12 of the best Christmas TV shows for 2016

Some years there's so much good festive telly on offer, it makes your head spin like a Christmas tree bauble crashing to the floor.
Citizen Khan. Picture: BBCCitizen Khan. Picture: BBC
Citizen Khan. Picture: BBC

In 2016, not so much - take ITV, for instance, which, faced with BBC1’s Christmas Day prime time line-up of Doctor Who, Strictly, Call the Midwife, EastEnders and Mrs Brown’s Boys offers You’ve Been Framed, Emmerdale, Paul O’Grady: For the Love of Dogs at Christmas, Coronation Street and Maigret’s Dead Man. OK, that last one, with Roman Atkinson back as Georges’ Simenon’s detective, is leisurely fun in a Christie mode but the rest, while likely to deliver decent ratings, don’t feel special.

Still, there are a few gems across the schedule. Here are a few...

Timeshift: Booze, Beans and Bhajis

Babita Sharma. Picture: BBCBabita Sharma. Picture: BBC
Babita Sharma. Picture: BBC

(19 December, BBC4, 10pm)

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Newsreader Babita Sharma hosts this look at the history of the British corner shop, an institution since Victorian housebuilders cleverly opted to build every end-terrace property with a bigger-than-average window. Sharma grew up above a grocers, so is perfectly placed to look at why so many Asian immigrant families entered the trade, ready to rescue communities when the milk runs out. Booze, Beans and Bhajis is the perfect complement to Boxing Day’s festive Still Open All Hours.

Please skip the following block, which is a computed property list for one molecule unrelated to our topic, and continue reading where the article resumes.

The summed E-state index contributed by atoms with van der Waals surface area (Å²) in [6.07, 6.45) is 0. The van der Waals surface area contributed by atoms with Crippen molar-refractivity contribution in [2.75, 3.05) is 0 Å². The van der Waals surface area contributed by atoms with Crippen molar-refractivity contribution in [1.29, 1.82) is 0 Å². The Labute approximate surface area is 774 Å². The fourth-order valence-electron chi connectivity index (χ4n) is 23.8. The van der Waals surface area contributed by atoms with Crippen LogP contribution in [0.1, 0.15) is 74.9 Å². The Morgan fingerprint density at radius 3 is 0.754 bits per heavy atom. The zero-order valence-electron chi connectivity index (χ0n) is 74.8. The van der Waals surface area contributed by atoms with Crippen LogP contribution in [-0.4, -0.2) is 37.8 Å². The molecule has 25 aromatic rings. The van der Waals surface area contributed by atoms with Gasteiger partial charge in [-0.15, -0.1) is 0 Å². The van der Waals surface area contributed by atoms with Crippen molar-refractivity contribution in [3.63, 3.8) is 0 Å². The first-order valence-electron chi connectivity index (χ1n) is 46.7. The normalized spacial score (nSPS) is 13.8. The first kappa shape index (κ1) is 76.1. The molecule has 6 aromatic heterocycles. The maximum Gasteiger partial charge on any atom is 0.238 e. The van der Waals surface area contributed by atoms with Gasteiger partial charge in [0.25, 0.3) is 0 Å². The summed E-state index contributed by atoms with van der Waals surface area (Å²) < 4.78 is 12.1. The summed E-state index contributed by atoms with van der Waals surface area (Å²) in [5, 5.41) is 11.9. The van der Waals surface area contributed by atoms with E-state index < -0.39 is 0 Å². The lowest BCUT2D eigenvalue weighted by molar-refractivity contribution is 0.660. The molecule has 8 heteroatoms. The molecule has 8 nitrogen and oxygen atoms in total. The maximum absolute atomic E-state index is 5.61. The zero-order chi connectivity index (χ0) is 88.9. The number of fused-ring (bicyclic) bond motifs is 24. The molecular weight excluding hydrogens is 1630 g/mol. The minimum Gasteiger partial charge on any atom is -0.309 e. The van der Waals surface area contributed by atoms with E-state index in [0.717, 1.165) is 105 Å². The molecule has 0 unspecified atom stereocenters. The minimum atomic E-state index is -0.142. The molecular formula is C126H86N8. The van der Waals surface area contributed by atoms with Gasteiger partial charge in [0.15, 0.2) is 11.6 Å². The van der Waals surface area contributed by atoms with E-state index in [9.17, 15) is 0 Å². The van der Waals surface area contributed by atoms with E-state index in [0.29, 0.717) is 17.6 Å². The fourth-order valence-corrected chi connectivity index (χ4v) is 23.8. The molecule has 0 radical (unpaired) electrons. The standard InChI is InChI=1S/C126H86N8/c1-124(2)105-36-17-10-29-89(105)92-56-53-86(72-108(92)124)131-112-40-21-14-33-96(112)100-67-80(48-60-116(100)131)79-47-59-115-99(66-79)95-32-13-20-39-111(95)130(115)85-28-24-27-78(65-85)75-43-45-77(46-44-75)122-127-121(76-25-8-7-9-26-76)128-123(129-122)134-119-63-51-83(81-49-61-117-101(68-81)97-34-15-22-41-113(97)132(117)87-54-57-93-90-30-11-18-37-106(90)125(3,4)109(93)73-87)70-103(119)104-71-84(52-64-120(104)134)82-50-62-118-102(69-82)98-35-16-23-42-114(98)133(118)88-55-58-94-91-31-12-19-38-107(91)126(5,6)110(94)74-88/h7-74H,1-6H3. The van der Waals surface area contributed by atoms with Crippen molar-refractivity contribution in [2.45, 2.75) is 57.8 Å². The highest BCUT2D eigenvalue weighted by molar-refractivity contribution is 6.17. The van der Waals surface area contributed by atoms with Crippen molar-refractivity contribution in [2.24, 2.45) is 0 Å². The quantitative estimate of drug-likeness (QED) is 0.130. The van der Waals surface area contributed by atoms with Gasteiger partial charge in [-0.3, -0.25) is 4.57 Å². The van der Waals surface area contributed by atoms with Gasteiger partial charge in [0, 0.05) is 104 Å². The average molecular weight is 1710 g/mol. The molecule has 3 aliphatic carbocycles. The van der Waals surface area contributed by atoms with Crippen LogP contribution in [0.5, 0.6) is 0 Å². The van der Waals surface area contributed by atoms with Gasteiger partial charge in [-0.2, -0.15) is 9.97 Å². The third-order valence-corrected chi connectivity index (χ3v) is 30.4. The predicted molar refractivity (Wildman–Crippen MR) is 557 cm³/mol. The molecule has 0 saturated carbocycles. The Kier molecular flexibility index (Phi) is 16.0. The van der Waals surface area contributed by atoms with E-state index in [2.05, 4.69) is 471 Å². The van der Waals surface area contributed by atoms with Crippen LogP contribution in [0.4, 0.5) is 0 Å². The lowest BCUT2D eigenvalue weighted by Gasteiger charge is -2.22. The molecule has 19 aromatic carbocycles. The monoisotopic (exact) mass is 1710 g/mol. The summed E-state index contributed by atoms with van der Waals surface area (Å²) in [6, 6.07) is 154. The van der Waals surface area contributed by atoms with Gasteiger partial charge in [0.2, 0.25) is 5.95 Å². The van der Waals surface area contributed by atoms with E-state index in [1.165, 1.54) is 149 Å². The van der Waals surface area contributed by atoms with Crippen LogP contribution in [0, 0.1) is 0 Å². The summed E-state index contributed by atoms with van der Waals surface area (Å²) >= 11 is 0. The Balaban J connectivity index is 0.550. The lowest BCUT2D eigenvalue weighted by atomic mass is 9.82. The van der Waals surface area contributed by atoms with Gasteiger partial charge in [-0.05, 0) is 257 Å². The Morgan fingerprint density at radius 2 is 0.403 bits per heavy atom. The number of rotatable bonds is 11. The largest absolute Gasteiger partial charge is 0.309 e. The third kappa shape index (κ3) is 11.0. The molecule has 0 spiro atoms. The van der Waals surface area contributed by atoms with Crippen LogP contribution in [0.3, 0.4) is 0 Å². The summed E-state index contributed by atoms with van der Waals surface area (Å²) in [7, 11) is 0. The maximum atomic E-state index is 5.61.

Paul O’Grady’s Favourite Fairy Tales

(Tuesday 20 December, STV, 9pm)

Babita Sharma. Picture: BBCBabita Sharma. Picture: BBC
Babita Sharma. Picture: BBC

Once Upon a Time there was an evil queen... but Paul O’Grady doesn’t do Lily Savage these days. The hound-happy presenter heads to Germany to discover what inspired the Brothers Grimm to come up with Rapunzel, Snow White and other well-loved tales.

Father Brown

(Friday 23 December, BBC1, 1:45pm)

Forget Mrs Brown’s Boys, the only Brown we want this Christmas is GK Chesterton’s crimebusting cleric, as incarnated in the daytime hit by Mark Williams. There’s a festive ball, a kidnapped baby, a tramp in the Confessional - it’s holy endearing detective drama.

Citizen Khan

(Friday 23 December, BBC1, 8:30pm)

With the title It’s a Khanderful Life, there are no prizes for guessing we’re in Frank Capra territory - but how will Adil Ray’s chaotic ‘community leader’ cope when a mysterious stranger, Clarenza (Lynda Baron), shows him how his life could have turned out... And of course, It’s a Wonderful Life will be screened, on Christmas Day, Channel 4, 2.20pm)

Doctor Who

(Christmas Day, BBC1, 5.45pm)

The good news: festive Doctor Who tends not to be knee-deep in backstory requiring a degree in all things Gallifreyan. This sounds like a fun rom as Peter Capaldi’s Time Lord teams up with a superhero in modern day New York to fend off aliens. The bad news: Little Britain’s Matt Lucas is back as Nardole, the hugely irritating character he played last year - and writer Stephen Moffat promises he’ll be back when the series proper returns from its long hiatus.

Call the Midwife

(Christmas Day, BBC1, 8pm)